Another Republican strategist who works on national races said potential rivals would gain little by tackling Trump’s legal troubles. After all, there has already been a “flag effect rally” in favor of Trump following the Mar-a-Lago raid last month.
“I don’t think you sue him over the scandals. Everyone is aware of that. All you do is make enemies among the core members of the base,” the strategist said. “The only way to run against him is to say he’s a loser. You basically have to say, I love everything you’ve done. I loved politics. I think you’re great at shaking up the country But you lost Congress, the Senate, the White House – and you did it in four years – that’s a record.
It’s what happens to that record in November – more so than the trial in New York – that will likely offer the real test of Trump’s durability before 2024. After a primary campaign in which Trump interfered on the electoral map, several U.S. Senate candidates he helped win the primaries risk losing their general election campaigns.
“I think we’re going to have to see how this election plays out,” said former Colorado Republican Party chairman and longtime party strategist Dick Wadhams. “Because if we lose a lot of Senate races, or House races for that matter, that we should have won, and that can be attributed to Trump emerging once again as the dominant figure in this midterm election campaign, I think it will probably hurt him in the long run.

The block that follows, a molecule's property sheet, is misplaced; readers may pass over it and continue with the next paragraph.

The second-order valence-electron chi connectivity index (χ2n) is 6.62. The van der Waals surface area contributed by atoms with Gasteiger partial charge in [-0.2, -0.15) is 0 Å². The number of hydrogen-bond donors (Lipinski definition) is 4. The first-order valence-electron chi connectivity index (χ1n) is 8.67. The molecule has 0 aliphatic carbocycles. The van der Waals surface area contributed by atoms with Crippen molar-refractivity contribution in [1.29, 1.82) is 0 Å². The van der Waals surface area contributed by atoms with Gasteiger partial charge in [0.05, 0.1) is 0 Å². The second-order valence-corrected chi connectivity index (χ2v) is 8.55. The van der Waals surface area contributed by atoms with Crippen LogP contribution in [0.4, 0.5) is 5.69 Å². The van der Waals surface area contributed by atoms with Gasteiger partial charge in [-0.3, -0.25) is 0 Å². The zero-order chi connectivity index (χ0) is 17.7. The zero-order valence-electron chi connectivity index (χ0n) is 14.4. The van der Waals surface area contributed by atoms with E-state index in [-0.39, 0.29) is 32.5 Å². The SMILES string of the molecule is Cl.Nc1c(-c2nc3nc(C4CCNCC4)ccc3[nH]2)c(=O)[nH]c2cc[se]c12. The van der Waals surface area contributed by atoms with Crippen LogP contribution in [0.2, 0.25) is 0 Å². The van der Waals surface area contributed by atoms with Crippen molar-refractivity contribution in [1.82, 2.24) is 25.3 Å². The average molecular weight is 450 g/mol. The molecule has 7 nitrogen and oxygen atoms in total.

Thomas said he concluded earlier this year that “Trump will be the nominee if he wants to, unless we get knocked out midterm and a lot of Trump’s nominees lose.”
In other words, the litigation in New York has nothing to do with this calculation.
“I think some people are like, this is the straw that’s going to break the camel’s back,” Thomas said. “I don’t see that at all.”
For Republicans following Trump, Wednesday’s image was simply another partisan clash. At the same time New York State Attorney General Letitia James exposed her allegations of fraud against Trump and his family, his allies lambasted the attorney general and released videos describing his work as a “witch hunt.” against the former president and which she has tried to capitalize on politically since her campaign.
They also questioned whether James’ announcement, with less than 50 days to go until the midterm elections, was timed to boost his own political ambitions. James, a Democrat, has long been a political boogeyman for Trump, who regularly releases video of his campaign promising to confront him at rallies.
“He’s a fraud who campaigned on a ‘get Trump’ platform, despite the city being one of the world’s crime and murder disasters under his watch,” Trump told Truth Social. Wednesday.
But while Trump and his allies have tried to cast the lawsuit as another form of political targeting, it’s recognized that his lawsuit could drag on in court — and be embarrassing for Trump, to say the least.
The former president has built his brand around an image of wealth and success, and grossly overstating his worth creates an “emperor without clothes” situation for the businessman-turned-politician.
In particular, for a former president who has long bragged about his wealth, James said Wednesday that Trump “falsely inflated his net worth by billions of dollars to unjustly enrich himself and deceive the system, thereby deceiving us all.”